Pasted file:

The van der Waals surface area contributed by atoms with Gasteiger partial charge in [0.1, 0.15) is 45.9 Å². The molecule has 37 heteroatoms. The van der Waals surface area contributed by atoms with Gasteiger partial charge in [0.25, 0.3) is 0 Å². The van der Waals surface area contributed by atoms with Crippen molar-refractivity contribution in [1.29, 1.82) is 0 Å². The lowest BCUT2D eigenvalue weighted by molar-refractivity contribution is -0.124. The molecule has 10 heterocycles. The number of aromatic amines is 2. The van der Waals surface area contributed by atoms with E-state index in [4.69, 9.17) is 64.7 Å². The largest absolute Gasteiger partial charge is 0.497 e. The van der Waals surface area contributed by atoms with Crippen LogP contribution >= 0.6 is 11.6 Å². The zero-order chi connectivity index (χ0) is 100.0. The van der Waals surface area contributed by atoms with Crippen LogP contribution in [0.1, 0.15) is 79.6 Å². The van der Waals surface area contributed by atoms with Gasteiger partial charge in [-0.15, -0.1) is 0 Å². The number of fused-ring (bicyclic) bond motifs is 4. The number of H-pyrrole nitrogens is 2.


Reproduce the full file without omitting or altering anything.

The van der Waals surface area contributed by atoms with Gasteiger partial charge in [0.1, 0.15) is 45.9 Å². The molecule has 37 heteroatoms. The van der Waals surface area contributed by atoms with Gasteiger partial charge in [0.25, 0.3) is 0 Å². The van der Waals surface area contributed by atoms with Crippen molar-refractivity contribution in [1.29, 1.82) is 0 Å². The lowest BCUT2D eigenvalue weighted by molar-refractivity contribution is -0.124. The molecule has 10 heterocycles. The number of aromatic amines is 2. The van der Waals surface area contributed by atoms with E-state index in [4.69, 9.17) is 64.7 Å². The largest absolute Gasteiger partial charge is 0.497 e. The van der Waals surface area contributed by atoms with Crippen LogP contribution >= 0.6 is 11.6 Å². The zero-order chi connectivity index (χ0) is 100.0. The van der Waals surface area contributed by atoms with Crippen LogP contribution in [0.1, 0.15) is 79.6 Å². The van der Waals surface area contributed by atoms with Gasteiger partial charge in [-0.15, -0.1) is 0 Å². The number of fused-ring (bicyclic) bond motifs is 4. The number of H-pyrrole nitrogens is 2.